The massive salaries and endorsements of sports stars do not guarantee a comfortable life — evidence suggests the opposite is true for many pro athletes. Sports Illustrated estimated that a staggering 80% of retired NFL players end up broke within the first three years after retirement. Fortune magazine cites research from the National Bureau of Economic Research (NBER) showing that 15.7% of retired NFL players declare bankruptcy within twelve years of retirement, which seems a bit more reasonable.
Even so, that's a lot of athletes burning through a lot of money and doing it for a wide variety of reasons. Financial difficulties all go back to bad decisions, and those bad decisions are not limited to the men's professional sports, either. A few of the greatest female sports stars have also suffered bankruptcy-inducing losses, including the ones listed below.
- Sheryl Swoopes – One of the pioneers of the WNBA, Swoopes made over $50 million in her basketball career thanks to Nike and other sponsorships. That figure is even more impressive given that for the early part of her professional career, the WNBA did not exist and she was forced to play overseas.
Unfortunately, Swoopes managed to lose her entire fortune via poor financial decisions and misplaced trust in agents and lawyers. In 2004, she declared bankruptcy.
- Dorothy Hamill – After winning the gold medal in figure skating in the 1976 Olympics as well as the U.S. and World Figure Skating Championships, Hamill (pictured above) gained fame and lucrative product endorsements. To those of us of a certain age, she was the "Breck girl" for the line of shampoo products, and she launched a late seventies trend with her classic short wedge haircut.
Hamill relinquished her amateur status shortly thereafter and became the star of the Ice Capades for an eight-year run. She further built up her income with television guest appearances and special skating events.
In 1993, Hamill made an ill-fated decision to buy the Ice Capades and try to renew interest in the flagging enterprise. Even with Hamill's backing, the Ice Capades faded. The losses forced the one-time "America's Sweetheart" to file for bankruptcy in 1996.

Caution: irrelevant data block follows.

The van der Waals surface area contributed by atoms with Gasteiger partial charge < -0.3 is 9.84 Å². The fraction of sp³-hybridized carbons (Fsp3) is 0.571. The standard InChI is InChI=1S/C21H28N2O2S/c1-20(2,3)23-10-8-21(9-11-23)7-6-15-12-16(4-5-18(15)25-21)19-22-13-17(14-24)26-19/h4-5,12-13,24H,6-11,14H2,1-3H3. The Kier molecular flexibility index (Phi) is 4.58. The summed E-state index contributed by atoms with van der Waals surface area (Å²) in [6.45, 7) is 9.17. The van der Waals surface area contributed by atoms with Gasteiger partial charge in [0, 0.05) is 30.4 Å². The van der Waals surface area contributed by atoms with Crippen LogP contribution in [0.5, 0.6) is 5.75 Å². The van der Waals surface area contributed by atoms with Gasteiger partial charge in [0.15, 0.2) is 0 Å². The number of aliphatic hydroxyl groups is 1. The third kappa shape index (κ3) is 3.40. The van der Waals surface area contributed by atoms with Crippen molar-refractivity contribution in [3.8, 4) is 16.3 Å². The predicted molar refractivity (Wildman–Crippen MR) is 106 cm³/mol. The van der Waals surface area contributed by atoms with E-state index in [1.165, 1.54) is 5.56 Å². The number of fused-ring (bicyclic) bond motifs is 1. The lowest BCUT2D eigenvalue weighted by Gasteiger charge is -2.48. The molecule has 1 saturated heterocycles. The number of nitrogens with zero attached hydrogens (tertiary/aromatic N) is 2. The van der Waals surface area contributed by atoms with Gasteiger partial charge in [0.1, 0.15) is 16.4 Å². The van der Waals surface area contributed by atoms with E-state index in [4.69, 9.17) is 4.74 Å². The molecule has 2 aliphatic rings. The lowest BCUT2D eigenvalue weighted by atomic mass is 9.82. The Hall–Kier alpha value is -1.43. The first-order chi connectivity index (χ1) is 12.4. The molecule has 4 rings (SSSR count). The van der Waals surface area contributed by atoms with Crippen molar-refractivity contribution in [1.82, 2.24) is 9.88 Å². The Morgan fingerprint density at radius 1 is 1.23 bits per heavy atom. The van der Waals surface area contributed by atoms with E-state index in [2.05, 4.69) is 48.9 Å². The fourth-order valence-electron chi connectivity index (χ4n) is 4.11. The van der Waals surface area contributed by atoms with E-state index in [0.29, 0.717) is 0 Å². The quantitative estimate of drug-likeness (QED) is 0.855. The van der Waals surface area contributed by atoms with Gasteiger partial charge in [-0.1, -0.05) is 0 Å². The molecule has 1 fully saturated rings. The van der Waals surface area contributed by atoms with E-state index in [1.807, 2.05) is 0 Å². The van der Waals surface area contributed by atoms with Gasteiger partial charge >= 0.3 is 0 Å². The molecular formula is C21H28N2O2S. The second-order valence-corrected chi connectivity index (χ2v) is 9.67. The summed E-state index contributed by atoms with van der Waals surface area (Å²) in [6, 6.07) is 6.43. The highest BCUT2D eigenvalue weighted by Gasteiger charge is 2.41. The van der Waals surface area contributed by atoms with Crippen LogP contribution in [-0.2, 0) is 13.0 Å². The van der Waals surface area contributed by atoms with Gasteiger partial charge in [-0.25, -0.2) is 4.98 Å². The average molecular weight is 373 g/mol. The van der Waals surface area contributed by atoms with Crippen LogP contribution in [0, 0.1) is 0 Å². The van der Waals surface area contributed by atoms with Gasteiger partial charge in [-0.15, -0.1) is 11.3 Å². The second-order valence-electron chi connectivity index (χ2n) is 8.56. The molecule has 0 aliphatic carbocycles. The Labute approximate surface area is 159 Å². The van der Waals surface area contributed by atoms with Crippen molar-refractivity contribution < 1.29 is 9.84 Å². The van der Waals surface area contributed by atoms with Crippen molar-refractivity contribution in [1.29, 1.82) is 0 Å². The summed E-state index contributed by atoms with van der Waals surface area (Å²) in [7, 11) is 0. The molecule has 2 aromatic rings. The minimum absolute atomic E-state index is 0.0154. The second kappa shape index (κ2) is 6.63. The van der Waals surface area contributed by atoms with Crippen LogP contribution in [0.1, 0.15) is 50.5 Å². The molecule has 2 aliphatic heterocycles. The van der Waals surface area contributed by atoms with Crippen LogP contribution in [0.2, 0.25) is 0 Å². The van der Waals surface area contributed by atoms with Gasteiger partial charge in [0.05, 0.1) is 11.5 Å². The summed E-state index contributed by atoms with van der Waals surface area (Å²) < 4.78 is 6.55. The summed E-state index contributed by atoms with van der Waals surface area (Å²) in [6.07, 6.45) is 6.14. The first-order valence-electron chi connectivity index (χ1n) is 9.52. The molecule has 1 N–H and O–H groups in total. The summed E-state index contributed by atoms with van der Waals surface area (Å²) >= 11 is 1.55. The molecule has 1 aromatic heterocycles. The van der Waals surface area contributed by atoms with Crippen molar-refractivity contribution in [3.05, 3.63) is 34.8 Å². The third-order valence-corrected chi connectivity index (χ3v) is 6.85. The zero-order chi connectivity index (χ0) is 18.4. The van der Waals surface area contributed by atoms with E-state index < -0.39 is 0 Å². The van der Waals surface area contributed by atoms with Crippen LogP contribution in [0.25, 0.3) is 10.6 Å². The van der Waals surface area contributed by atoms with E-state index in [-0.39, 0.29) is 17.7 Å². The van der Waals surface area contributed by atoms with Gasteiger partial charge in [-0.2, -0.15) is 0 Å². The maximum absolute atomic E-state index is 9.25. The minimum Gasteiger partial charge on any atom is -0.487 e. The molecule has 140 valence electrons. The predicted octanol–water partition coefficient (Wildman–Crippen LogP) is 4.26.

- Marion Jones – Jones won three gold medals in track at the 2000 Olympics in Sydney but was taken down via a messy divorce and the revelation that she used performance-enhancing drugs (PEDs). In 2004, one of her trainers revealed in an ABC 20/20 interview that he had injected her with PEDs, and her ex-husband turned on her as well.
Jones fought the claims for three years but ultimately confessed to PED use, initiating a downward spiral that included a six-month prison stint and the foreclosure of her home and sale of her mother's home to deal with legal fees and other expenses. To add insult to financial injury, she was stripped of her Olympic gold medals. Eventually, she was forced to file for bankruptcy.
All three have managed to learn from their mistakes and rebuild their lives. Swoopes is now the head women's basketball coach for the University of Loyola (Chicago) Ramblers. Hamill enjoys demand as a public speaker and was a 2013 contestant on ABC's Dancing with the Stars. Jones took up a second career in the WNBA and now operates athletic training camps.
Think of these three cases as stories of redemption instead of stories of failure. They show that life is possible after bankruptcy and bad life decisions. We hope more of the retirees from the men's professional sports that find themselves down and out can learn something from the experience of these three ladies.